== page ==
The next chapter explains how Peete went through “Denial, Anger, and Everything In Between.” Again, this is just more of what we all tend to go through, but it is good to have someone else’s perspective. Especially for a man, it is eye-opening when it is someone famous. Peete acts as a role-model or mentor for us.
There is a chapter just for dealing with marriage issues. We all tend to try to find someone to blame, and it seems to be easiest to blame the person closest to us. Many marriages suffer, and often end, following a diagnosis. It’s tough to keep a marriage going when you’re spending most of your time focusing on how to help your child. Then there are the many appointments, research time, etc. If you do get any alone time with your spouse you’re usually just exhausted or spend it talking about what you learned that day. For Peete and his wife it’s no different, but he does give some good advice on what to do to help your marriage survive this issue.
The discipline section was the part I was most interested in. I’ve been looking for advice anywhere I can find it lately. I actually listed to this chapter three times. I found some good advice on how to discipline without being overbearing. I’m not sure if it’s going to work, but I’m trying it. I’ll let you know in a later column.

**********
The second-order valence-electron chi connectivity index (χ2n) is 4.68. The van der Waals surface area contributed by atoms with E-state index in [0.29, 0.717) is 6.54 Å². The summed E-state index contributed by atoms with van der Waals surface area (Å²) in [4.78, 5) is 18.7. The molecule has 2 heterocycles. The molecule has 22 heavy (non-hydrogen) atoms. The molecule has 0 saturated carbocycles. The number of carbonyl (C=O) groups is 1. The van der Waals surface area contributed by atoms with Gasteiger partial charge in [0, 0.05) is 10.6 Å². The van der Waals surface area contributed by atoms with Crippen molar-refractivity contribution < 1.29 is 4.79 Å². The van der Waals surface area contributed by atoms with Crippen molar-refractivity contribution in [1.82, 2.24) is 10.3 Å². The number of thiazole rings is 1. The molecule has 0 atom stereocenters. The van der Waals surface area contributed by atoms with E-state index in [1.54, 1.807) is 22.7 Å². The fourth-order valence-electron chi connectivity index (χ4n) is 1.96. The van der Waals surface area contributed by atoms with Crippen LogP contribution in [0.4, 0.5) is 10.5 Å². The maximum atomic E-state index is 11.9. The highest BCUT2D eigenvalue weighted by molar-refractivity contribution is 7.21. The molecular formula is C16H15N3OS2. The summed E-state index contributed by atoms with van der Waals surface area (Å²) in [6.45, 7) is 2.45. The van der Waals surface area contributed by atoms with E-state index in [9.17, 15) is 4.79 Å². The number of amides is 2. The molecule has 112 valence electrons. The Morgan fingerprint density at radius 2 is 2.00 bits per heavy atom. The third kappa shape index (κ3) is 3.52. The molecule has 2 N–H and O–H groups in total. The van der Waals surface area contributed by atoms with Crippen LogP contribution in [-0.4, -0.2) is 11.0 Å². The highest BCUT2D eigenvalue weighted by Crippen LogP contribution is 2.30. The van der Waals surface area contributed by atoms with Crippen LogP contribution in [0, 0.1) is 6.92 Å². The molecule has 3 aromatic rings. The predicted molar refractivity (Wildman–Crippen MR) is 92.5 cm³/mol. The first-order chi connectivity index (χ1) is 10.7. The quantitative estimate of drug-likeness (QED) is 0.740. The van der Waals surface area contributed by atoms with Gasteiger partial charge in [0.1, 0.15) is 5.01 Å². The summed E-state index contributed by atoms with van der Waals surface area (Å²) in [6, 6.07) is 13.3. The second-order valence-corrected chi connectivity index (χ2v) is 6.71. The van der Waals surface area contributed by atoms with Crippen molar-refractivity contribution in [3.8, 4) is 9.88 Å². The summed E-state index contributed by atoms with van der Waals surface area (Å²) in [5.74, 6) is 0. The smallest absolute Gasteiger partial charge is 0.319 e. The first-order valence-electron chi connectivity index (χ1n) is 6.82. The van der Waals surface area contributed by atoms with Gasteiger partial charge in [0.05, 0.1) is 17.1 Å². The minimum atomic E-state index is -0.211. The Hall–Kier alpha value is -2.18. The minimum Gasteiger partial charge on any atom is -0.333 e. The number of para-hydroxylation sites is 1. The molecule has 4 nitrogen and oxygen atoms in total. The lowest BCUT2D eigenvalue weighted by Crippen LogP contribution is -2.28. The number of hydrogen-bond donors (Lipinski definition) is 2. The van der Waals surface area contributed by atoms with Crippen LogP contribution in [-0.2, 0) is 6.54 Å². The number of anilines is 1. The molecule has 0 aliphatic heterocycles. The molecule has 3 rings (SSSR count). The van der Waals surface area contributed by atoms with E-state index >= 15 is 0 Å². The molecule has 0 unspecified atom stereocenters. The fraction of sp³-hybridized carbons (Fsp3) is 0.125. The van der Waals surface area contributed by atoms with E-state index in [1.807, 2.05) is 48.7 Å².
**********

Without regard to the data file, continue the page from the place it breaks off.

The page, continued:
I found the chapter on how to help your child make friends very interesting. It starts out with: “People who don’t have a close relationship with children who have autism tend to make assumptions about them. One of the most common ones is that children on the spectrum are happy being alone.” This, of course, we know is not true. Peete shares how he and his wife spent time with his class, and their parents, to explain R.J.’s disorder and how they could help him. This chapter if full of good advice including a section on how his twin sister helped them talk to the class without talking over their heads.
Throughout the book there are many testimonials from other fathers about handling their children’s disorders. One of the most intriguing was by Khari Lee who is a former gang member working to help his son get the best education he can. The intimidating-looking man turned his life around when he found out his son was autistic and knew that he would have to be there for his child because nobody else would. He then set out to learn all he could about autism and has found outlet to help his child including monies for treatment.
For me this book was great and I highly recommend it. It is refreshing to see that this issue doesn’t just happen to common couples like you and me. It is also good to get advice from others. We tend to think we’re alone, or know all there is to know. If you are to that point with autism then you are in real trouble.
Disclaimer: I am in no way claiming to be an expert. I’m just a father who is trying to learn as much about Autism as I can to help my child. I hope that you all can learn from me, and I from you. I ask anyone who has questions or comments about something I have written, or autism, please contact me at firstname.lastname@example.org. I will try to answer questions as I have time, and if I find it interesting enough I may touch on it in my column.